Photo credit: BEN MATCHAP


Jonathan Goh, 26, is a circus artist and street performer. He is the founder of Buskers’ Association Singapore and one half of the street circus performing duo, The Annoying Brothers. He has been heavily involved in the growth of the circus and busking community here in Singapore. Today, he shares more about his journey being in the arts.

Tell us more about what you do!

I have been performing since I was 11 years old. I was an at-risk youth – my parents were going through a divorce and I was hanging out with bad company. I was on the verge of making very bad decisions, but was introduced to the world of circus by a group of fire performers. They ended up keeping me away from the bad company I was in.

As I grew older, I started working with a social circus group called Bornfire. We ran a local circus festival and played a role in growing the circus community in Singapore. In 2014, together with another circus artist Edwin Ong, I created a street performing duo act called The Annoying Brothers.

When we performed in the streets, I realised there was not much of a community and most of the buskers do not even know each other’s names. That was when I decided to start a Facebook group called Singapore Buskers in 2016 to help Singaporean buskers connect with each other.

As the Facebook page grew, there was an idea for a buskers’ association, so I decided to take it to the next level and formed the Buskers’ Association Singapore in 2019.

What motivated you to do this?

I believe that if we work together, we will grow even better together. Throughout my experience of running a festival and travelling around the world to perform, I saw how a strong community that was closely knit could benefit the entire landscape of an industry.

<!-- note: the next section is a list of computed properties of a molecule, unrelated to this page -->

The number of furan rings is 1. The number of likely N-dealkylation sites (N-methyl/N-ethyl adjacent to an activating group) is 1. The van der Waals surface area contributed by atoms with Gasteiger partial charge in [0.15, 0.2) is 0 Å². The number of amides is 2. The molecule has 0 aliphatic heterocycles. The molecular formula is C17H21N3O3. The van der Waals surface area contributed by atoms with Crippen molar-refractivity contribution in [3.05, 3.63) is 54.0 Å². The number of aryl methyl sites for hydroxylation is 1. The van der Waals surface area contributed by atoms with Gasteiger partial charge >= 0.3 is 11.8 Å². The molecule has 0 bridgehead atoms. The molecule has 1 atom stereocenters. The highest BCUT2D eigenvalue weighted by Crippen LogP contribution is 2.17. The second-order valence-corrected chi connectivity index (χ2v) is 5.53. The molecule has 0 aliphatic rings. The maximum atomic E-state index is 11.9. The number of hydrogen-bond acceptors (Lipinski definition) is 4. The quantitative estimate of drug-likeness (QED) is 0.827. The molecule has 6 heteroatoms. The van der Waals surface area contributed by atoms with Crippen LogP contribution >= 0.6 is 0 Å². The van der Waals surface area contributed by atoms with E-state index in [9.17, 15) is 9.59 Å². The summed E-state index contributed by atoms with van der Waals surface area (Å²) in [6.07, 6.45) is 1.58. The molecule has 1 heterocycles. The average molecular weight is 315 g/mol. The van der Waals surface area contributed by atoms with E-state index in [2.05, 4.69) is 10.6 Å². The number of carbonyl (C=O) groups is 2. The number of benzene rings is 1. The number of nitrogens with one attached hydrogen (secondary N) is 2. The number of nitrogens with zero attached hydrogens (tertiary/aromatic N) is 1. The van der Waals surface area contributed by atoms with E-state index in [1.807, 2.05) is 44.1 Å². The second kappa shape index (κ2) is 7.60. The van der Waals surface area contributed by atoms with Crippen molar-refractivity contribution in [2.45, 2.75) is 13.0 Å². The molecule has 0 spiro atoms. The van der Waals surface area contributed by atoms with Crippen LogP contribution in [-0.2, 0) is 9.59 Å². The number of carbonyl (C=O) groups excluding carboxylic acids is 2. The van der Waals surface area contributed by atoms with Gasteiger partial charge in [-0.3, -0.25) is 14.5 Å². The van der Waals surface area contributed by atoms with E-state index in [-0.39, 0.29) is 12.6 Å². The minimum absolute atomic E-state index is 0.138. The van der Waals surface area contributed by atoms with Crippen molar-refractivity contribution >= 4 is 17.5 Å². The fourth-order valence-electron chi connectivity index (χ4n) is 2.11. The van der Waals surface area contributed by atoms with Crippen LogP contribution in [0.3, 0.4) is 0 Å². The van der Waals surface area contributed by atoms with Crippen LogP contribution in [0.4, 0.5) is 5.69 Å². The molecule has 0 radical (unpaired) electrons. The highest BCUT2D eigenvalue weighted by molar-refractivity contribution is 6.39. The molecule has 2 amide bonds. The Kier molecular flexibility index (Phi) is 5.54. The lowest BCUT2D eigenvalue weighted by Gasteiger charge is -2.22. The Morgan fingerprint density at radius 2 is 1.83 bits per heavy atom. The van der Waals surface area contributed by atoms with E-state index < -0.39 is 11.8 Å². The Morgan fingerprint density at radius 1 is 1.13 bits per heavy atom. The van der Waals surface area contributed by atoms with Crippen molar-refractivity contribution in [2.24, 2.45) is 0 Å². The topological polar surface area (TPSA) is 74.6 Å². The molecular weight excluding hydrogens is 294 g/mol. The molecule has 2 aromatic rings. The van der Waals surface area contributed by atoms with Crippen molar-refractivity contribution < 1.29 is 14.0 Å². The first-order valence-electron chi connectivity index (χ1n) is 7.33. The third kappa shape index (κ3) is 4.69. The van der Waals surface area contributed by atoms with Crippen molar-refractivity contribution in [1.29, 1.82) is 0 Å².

One such example would be the self-managed busking community in London’s Covent Garden, which is one of the oldest street performing sites in the world.

Have you faced any challenges so far? How did you overcome them?

One of the biggest challenges I faced thus far would be how busking was suspended due to COVID-19 as the Buskers’ Association Singapore had just been formed that same year. This resulted in many buskers not knowing what to do or where to go for help. So, I used the Facebook group to disseminate information on grants to help buskers stay afloat.

At the same time, Buskers’ Association Singapore started a few online initiatives to give the buskers a platform to perform and make some money. One of the biggest highlights was a programme called Buskers’ Lab that we started by tapping on the self-employed persons grant by the National Arts Council. This programme pushed buskers out of their comfort zone of street performing and encouraged them to collaborate with other buskers.

If you could share one piece of advice with your fellow youth, what would it be?

Sometimes, things may not seem like they’re going well. However, with a little bit of patience and thinking outside the box, things will fall into place.

What are your hopes or plans for the future? What do you want to see or perhaps do?

For myself, I hope to push the boundaries of how a circus performance can be presented in Singapore, and to create a circus performance that reflects the identity and culture of our country.

I hope to see Singaporean buskers going to the next level and hopefully one day, busking can be recognised as one of the major street cultures in Singapore.

This article was published on Mar 12, 2022

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